Many conditions can cause pleurisy. Viral infections are likely the most common cause. Other causes of pleurisy include:
- Bacterial infections, such as pneumonia (nu-MO-ne-ah) and tuberculosis, and infections from fungi or parasites
- Pulmonary embolism, a blood clot that travels through the blood vessels to the lungs
- Autoimmune disorders, such as lupus and rheumatoid arthritis
- Cancer, such as lung cancer, lymphoma, and mesothelioma (MEZ-o-thee-lee-O-ma)
- Chest and heart surgery, especially coronary artery bypass grafting
- Lung diseases, such as LAM (lymphangioleiomyomatosis) or asbestosis (as-bes-TO-sis)
- Inflammatory bowel disease
- Familial Mediterranean fever, an inherited condition that often causes fever and swelling in the abdomen or lungs
Other causes of pleurisy include chest injuries, pancreatitis (an inflamed pancreas), and reactions to certain medicines. Reactions to certain medicines can cause a condition similar to lupus. These medicines include procainamide, hydralazine, and isoniazid.
Sometimes doctors can't find the cause of pleurisy.
Lung diseases or acute lung injury can make it more likely that you will develop a pneumothorax (a buildup of air or gas in the pleural space). Such lung diseases may include COPD (chronic obstructive pulmonary disease), tuberculosis, and LAM.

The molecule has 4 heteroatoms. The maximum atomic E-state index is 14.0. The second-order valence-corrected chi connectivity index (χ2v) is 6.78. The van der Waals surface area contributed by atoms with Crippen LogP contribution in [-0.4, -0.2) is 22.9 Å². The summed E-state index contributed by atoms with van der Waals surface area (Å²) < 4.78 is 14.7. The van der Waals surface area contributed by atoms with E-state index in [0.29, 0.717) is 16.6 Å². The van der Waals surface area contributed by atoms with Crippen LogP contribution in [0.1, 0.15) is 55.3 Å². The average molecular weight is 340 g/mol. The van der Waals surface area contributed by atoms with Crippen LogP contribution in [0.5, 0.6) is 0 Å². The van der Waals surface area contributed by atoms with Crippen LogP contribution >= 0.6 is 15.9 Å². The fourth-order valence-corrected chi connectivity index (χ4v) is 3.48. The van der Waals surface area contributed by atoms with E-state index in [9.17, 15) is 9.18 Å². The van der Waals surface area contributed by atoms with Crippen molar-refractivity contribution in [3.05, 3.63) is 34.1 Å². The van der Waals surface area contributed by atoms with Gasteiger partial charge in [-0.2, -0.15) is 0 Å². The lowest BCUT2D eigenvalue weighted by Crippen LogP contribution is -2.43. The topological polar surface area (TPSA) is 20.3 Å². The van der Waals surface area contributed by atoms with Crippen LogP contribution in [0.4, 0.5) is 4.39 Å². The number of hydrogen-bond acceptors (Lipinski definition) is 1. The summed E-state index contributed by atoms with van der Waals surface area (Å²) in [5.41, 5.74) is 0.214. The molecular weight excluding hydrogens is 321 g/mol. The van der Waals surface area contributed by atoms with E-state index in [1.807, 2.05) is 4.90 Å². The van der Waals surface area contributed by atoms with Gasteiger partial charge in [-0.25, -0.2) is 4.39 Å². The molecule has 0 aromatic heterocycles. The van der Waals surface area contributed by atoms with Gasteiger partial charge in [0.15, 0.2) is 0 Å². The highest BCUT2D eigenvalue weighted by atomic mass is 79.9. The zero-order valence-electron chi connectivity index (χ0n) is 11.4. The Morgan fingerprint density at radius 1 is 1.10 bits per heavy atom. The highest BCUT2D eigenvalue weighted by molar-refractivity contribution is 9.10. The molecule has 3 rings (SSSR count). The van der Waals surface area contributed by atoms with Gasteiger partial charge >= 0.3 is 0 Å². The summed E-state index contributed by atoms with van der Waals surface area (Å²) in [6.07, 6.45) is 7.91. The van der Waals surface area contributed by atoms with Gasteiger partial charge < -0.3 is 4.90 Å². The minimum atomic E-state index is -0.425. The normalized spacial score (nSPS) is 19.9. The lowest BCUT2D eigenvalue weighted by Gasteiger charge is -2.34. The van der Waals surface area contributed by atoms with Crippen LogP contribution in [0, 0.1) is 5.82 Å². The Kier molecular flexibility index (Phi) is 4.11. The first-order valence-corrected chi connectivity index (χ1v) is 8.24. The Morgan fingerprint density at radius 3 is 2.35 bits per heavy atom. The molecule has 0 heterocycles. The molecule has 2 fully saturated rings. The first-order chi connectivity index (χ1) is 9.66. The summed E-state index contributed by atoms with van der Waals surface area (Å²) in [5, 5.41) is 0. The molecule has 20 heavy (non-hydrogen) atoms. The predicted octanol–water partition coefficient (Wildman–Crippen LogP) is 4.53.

Surgery or a chest injury also may cause a pneumothorax.
You can develop a pneumothorax without having a recognized lung disease or chest injury. This is called a spontaneous pneumothorax. Smoking increases your risk of spontaneous pneumothorax. Having a family history of the condition also increases your risk.
The most common cause of a pleural effusion (a buildup of fluid in the pleural space) is heart failure. Lung cancer, LAM, pneumonia, tuberculosis, and other lung infections also can lead to a pleural effusion.
Sometimes kidney or liver disease can cause fluid to build up in the pleural space. Asbestosis, sarcoidosis (sar-koy-DO-sis), and reactions to some medicines also can lead to a pleural effusion.
An injury to the chest, chest or heart surgery, or lung or pleural cancer can cause a hemothorax (buildup of blood in the pleural space).
A hemothorax also can be a complication of an infection (for example, pneumonia), tuberculosis, or a spontaneous pneumothorax.